Opened 3 years ago

Closed 22 months ago

Last modified 22 months ago

#20708 closed Bug (wontfix)

QuerySet.update() ignores order_by() clause

Reported by: Jacob Rief Owned by: nobody
Component: Database layer (models, ORM) Version: 1.7
Severity: Normal Keywords:
Cc: slachinger Triage Stage: Unreviewed
Has patch: no Needs documentation: no
Needs tests: no Patch needs improvement: no
Easy pickings: no UI/UX: no


Given a database model, say 'MyModel', with a unique integer field, say 'position'.

Attempt to shift all values of 'position' by a given positive offset:

MyModel.objects.order_by('position').update('position': F('position') - offset)
or descending
MyModel.objects.order_by('-position').update('position': F('position') + offset)

The ORM ignores the order_by clause. The generated SQL is (offset = 1):
UPDATE `myapp_mymodel` SET `position` = `myapp_mymodel`.`position` - 1;

This is a problem with MySQL, because for bulk updates on a unique key, you must specify the working order, otherwise the above statement can cause an IntegrityError: (1062, "Duplicate entry...") on column 'position' since these values are updated out of order.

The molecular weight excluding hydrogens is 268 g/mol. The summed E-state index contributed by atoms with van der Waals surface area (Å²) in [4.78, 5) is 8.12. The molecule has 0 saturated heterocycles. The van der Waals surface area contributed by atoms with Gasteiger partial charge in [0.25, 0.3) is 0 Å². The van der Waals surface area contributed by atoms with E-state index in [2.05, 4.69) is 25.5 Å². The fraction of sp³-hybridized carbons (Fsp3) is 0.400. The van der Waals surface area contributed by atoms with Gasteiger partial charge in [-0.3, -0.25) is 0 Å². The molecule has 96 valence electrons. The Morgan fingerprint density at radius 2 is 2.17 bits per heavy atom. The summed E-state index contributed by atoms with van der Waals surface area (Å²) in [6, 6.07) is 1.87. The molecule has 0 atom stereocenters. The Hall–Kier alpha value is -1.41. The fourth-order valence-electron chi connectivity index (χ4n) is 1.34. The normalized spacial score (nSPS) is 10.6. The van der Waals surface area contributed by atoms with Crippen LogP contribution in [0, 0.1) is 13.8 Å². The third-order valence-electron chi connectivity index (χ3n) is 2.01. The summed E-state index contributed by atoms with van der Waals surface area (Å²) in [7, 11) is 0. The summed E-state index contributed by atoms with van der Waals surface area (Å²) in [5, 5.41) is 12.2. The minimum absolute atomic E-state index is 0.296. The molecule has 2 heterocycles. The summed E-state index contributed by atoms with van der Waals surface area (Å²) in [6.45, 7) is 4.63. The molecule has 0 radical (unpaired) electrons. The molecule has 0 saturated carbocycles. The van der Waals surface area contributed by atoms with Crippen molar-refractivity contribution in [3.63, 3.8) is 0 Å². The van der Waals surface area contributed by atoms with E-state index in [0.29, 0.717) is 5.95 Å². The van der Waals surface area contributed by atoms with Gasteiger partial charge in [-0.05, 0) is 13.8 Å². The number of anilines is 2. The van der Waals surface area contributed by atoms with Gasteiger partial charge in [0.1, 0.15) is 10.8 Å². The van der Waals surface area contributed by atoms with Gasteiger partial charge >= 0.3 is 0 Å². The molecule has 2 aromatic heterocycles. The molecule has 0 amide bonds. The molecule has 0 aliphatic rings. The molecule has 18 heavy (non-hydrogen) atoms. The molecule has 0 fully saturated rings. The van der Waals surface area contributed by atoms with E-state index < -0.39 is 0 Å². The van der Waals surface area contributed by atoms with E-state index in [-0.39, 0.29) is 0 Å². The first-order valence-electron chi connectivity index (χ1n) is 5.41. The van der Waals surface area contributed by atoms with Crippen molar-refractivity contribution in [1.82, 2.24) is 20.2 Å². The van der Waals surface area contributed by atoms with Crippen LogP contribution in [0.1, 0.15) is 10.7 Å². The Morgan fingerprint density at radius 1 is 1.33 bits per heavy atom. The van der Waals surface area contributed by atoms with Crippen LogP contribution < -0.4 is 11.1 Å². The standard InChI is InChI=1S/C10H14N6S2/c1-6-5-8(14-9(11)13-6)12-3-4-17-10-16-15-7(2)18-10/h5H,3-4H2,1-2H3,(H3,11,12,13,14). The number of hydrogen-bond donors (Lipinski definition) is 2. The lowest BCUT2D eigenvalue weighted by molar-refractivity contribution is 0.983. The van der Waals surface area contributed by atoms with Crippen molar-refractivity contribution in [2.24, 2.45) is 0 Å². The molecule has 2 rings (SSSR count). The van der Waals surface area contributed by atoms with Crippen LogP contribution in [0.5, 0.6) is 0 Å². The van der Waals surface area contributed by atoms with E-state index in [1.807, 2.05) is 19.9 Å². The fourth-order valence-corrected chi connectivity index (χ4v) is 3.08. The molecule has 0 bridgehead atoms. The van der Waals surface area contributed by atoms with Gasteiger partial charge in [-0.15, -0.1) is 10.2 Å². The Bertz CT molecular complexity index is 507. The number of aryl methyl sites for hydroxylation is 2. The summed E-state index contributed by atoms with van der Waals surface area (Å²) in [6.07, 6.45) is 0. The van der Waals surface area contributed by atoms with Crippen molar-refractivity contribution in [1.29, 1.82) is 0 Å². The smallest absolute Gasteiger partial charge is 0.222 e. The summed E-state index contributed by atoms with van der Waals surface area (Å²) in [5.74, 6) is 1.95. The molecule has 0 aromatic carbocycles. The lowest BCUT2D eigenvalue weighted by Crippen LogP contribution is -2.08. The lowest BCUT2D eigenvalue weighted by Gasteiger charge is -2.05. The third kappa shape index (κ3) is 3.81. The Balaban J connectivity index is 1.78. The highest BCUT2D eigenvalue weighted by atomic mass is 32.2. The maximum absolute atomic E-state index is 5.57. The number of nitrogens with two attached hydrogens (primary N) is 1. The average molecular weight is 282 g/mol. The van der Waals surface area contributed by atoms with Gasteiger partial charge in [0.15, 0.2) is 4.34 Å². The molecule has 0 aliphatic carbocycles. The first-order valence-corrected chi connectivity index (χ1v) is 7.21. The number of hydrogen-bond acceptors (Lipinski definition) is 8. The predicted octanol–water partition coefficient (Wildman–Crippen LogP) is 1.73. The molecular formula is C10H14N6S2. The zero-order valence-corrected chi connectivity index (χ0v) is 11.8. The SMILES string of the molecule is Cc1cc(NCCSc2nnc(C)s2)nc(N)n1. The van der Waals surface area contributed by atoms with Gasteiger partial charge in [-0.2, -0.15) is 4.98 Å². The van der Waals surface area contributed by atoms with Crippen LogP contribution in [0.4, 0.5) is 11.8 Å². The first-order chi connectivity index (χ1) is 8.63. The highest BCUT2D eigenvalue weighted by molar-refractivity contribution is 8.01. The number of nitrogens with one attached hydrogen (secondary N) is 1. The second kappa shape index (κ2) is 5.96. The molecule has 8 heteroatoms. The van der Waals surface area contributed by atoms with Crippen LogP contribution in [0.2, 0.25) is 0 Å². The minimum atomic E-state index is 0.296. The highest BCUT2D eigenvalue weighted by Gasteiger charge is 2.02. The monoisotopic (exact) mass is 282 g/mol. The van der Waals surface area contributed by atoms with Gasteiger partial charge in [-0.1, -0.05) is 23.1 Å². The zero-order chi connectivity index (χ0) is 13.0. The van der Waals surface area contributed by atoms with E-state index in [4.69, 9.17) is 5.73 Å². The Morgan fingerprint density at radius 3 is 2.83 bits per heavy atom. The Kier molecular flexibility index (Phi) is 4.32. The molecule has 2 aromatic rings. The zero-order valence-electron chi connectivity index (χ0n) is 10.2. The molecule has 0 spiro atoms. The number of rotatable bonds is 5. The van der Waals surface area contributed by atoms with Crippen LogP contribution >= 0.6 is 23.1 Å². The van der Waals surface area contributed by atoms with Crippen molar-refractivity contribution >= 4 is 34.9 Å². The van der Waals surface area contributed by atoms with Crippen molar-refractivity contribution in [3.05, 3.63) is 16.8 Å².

A solution would be to add ORDER BY position ASC / DESC (
An alternative solution would be to ALTER TABLE ... DISABLE KEYS before updating and ALTER TABLE ... ENABLE KEYS after the update (

Postgres does not need/offer an ORDER BY clause on bulk updates.

Change History (5)

comment:1 Changed 3 years ago by Shai Berger

Needs documentation: unset
Needs tests: unset
Patch needs improvement: unset
Resolution: needsinfo
Status: newclosed

I don't think this should be fixed. Fixing it would add complexity to the ORM for all backends, just for the benefit of a very weird quirk of one backend. IMO, the fact that MySQL checks constraints in mid-statement is nothing less than a bug, and the Order-By "feature" is nothing more than a partial workaround. For example, in the same situation as described, try to reverse the order of positions:

MyModel.objects.update('position': max_position - F('position') )

No order-by can save you there; you need to find another way, like adding a constant larger than max_position to all positions first, than setting the right values. And you can do the same for the simpler shift case.

So, the reasoning given in the report is not enough to justify fixing, IMO; feel free to re-open with more persuasive arguments.

comment:2 Changed 3 years ago by anonymous

Just to complete this issue:

To compare ORM's I did some tests with SQLAlchemy. On invokation of

sqlalchemy.exc.InvalidRequestError: Can't call Query.update() when order_by() has been called

Im comparison to that, the Django ORM just ignores the order_by() clause.

Then I tested with SQLite. Here we have the same problem as with MySQL, you can't update a table with a unique column, with a statement as above. Even worse, SQLite does not accept an ORDER BY clause during updates.

sqlite> UPDATE users SET position=position+1 ORDER BY position;